There was a time, Sir, when your portrait of Unitarianism would have been very different from that which. you have recently drawn. If we now see you joining with a far inferior race to represent our principles as shocking or absurd, it affords us some consolation to remember that you were once their advocate. You thought and felt with us in the vernal freshness of your genius. Of this remembrance no efforts of your's can deprive us. You too must recollect the "Religious Musings," or you are the only one who could ever forget them. They are a living-may they be an immortal!-proof of what you felt and thought in some of the brightest moments of your earthly being. I allude not to these evidences of your former creed for the purpose of reproaching you with the change. He who upbraids another for an alteration in his sentiments, must suppose that all knowledge is intuitive, and that, in the progress of human life, the same unvarying scenery is perpetually around us. But at the close of these animadversions I would fondly dwell on the memory of what you were, and console nyself for the present animosity you bear to our creed with the thought, that in estimating the whole man, if the Church of England should be found to have numbered you among

* This beautiful poem exhibits the most striking indications of a brilliant though youthful genius. It is full of bright visions, half unveiled-of unbounded and indistinct prospects-of noble aspirations after all kinds of imaginary excellence. As a system of religion or metaphysics, it is neither very intelligible nor very consistent; but it is decidedly opposed to most of those sentiments which the au

thor has since learned to admire. The following is the tribute paid to the great Reviver of Unitarianism in England:



Ilim full of years from his lov'd native land
Statesmen blood-stain'd, and priests ido-


By dark lies madd'ning the blind mul

her sons in the maturity of your istellect and the plenitude of your knowledge, your youngest and brightest hopes, your earliest aspirations, your first religious loves were entirely ours.

But, after all, it is not to us, but to poetry that I should most cordially hail your return. In the lower walks of controversy, political or religious, the light from heaven serves only to lead astray, You are bewildered by the splendours of your own genius. Your mind is like the throne in Milton's heaven, "dark with excessive bright." Why, I ask with fond impatience, is not this light carried into the pure regions of the imagination, where it may shine unveiled for ever? Surely it will not pass away from the earth behind the clouds of mysticism and politicsonly leaving on them its golden tinge. They must fade away, and the temporary lustre lent them will sink when they disappear. But surely this can never be the lot of one "whose fame should share in nature's immortality, a venerable thing"-of one who can be entangled only in the filmy nets which his own fancy spreads-of one whose proper sphere is above this world and not amidst its storms-of one who may live in the hearts and imaginations of brighter ages, when the very names of those whose cause he now condescends to gild over are utterly forgotten. S. N. D.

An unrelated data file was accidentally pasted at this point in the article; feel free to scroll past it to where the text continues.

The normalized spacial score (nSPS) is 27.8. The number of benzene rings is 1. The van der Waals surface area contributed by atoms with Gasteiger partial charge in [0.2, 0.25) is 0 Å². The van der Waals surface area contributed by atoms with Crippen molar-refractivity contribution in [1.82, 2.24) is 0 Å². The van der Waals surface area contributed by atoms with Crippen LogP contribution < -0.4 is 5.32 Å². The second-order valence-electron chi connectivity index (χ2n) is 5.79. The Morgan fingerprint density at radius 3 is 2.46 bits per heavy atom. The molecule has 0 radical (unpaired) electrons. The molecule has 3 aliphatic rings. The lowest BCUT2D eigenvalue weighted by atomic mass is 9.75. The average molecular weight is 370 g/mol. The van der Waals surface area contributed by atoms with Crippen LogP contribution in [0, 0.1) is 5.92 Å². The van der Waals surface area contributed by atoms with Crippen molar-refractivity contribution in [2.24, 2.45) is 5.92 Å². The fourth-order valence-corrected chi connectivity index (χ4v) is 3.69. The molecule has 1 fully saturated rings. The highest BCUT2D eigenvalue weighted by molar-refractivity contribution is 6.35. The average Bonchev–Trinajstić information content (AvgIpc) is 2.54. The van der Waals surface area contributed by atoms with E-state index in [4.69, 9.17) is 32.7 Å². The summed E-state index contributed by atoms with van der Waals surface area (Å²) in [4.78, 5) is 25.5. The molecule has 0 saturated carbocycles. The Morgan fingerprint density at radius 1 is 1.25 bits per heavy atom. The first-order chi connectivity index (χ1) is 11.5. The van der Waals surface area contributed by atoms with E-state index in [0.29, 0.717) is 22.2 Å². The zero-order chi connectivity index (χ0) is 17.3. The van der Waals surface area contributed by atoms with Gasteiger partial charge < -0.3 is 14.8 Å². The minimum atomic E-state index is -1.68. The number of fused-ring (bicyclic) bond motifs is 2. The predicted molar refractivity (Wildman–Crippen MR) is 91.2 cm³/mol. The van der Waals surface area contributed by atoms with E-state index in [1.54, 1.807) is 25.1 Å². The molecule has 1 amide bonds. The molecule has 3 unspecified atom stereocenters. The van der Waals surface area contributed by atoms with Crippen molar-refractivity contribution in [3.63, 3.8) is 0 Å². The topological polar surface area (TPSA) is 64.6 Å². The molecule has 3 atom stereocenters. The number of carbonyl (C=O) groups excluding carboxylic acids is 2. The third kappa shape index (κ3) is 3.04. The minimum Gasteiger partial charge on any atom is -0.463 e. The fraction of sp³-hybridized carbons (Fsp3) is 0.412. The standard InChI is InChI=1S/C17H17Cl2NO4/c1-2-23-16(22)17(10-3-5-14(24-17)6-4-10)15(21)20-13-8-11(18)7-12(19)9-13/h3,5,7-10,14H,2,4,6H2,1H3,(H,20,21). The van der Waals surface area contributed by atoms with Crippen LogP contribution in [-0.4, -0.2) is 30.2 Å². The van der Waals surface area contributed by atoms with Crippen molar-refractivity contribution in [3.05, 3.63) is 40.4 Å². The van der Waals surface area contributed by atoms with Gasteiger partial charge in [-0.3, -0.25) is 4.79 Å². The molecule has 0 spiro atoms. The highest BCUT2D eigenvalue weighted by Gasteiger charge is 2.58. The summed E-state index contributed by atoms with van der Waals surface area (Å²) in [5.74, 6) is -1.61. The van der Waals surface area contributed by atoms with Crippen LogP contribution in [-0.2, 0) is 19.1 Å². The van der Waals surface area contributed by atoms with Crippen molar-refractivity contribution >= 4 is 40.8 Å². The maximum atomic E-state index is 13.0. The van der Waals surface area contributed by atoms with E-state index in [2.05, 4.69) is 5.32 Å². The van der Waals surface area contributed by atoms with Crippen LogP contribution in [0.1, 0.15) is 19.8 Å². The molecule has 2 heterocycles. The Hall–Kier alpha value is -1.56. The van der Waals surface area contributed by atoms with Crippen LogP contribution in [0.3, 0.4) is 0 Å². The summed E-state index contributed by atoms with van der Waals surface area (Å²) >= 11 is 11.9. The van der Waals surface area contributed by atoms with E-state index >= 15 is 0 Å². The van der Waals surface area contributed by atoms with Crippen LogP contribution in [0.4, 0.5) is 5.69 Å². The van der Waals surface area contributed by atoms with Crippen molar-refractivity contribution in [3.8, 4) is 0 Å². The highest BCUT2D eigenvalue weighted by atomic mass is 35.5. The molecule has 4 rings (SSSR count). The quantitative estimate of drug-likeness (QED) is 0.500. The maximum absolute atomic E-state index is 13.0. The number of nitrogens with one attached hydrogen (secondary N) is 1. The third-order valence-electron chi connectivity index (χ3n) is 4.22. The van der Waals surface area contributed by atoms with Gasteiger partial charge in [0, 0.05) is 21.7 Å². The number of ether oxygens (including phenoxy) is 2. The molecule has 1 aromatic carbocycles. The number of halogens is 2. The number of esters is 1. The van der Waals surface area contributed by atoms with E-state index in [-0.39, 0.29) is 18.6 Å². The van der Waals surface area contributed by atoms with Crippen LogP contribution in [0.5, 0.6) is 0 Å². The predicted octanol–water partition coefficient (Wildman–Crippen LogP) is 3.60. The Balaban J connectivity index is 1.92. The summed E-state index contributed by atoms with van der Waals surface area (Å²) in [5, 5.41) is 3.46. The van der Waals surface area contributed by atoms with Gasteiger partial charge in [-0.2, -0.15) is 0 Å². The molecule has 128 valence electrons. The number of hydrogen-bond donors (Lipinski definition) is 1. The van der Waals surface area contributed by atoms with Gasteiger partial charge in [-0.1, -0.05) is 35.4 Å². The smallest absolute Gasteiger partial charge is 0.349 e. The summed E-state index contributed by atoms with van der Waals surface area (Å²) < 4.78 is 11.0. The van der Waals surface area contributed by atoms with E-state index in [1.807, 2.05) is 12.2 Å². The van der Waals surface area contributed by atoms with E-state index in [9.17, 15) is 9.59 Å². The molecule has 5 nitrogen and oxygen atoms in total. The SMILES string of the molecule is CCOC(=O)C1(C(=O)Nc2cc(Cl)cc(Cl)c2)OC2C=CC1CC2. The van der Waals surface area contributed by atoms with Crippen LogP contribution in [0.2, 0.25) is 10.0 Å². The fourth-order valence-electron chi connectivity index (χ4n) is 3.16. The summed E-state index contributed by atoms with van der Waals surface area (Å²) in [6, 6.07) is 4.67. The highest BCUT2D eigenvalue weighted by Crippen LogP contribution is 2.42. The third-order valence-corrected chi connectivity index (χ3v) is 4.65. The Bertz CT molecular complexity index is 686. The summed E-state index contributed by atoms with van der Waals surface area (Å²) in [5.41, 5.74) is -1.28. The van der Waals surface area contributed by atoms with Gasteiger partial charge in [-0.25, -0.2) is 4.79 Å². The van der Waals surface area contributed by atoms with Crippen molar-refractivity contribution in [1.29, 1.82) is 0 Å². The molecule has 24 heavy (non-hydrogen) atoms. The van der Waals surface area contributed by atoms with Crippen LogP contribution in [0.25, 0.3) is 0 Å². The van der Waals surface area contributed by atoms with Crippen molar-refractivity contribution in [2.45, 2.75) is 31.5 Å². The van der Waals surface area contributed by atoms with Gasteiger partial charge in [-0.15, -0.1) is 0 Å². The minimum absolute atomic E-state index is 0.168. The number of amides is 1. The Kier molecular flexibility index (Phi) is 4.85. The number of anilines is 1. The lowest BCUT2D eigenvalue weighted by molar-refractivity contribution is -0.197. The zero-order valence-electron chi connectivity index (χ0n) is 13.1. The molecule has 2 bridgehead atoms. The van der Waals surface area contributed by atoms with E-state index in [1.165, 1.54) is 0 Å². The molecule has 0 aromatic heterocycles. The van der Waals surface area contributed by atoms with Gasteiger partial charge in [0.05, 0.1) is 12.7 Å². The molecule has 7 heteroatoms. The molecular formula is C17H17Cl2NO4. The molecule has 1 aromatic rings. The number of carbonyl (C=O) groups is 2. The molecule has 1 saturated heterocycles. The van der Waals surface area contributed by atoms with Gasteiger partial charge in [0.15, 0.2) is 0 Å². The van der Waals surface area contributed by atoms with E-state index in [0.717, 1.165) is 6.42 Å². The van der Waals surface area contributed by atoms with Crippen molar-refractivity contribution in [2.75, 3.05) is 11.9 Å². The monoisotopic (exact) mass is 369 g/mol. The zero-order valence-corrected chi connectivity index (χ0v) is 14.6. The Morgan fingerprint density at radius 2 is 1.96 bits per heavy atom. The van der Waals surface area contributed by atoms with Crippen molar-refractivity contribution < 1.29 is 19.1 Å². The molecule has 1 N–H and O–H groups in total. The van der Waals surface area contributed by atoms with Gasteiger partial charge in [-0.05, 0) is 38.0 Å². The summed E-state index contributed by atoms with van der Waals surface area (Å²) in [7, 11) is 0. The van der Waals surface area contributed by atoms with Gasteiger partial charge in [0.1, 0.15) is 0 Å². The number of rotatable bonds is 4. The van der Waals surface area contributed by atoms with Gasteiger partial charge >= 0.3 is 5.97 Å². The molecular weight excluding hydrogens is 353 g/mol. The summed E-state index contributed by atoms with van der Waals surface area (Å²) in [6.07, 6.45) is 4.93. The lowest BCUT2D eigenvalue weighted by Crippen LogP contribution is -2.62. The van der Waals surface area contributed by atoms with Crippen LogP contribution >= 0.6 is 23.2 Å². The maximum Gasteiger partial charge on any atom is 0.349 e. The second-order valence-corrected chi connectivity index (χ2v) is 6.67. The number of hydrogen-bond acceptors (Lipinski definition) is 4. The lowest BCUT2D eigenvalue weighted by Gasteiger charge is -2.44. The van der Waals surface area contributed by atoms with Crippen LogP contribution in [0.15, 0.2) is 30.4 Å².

Drove with vain hate. Calm, pitying, he


And mus'd expectant on these promis'd



April 21, 1817. H to point out what I conceive to OMO 152] will me

be an undoubted error in his statement, that Christ and his apostles discouraged marriage, and only sanctioned it as a prevention of immorality. The gospel opinions as to marriage have a particular, not a general reference. They respect the peculiar circumstances of the early Christians, and especially apostles or missionaries, living in a time of persecution and various trial, when marriage would be incxpedient, and when celibacy, from the motive of entire devotion to the gospel interests, would be meritorious. Paul, however, expressly disclaims having any authority for his injunctions on the subject: "Now as to virgins, I have no commandment from the Lord, yet I speak according to my judgment." It is remarkable that the forbidding to marry" is pointed out as the mark of

the great Christian apostacy in the latter times, when " many should depart from the truth?”"Y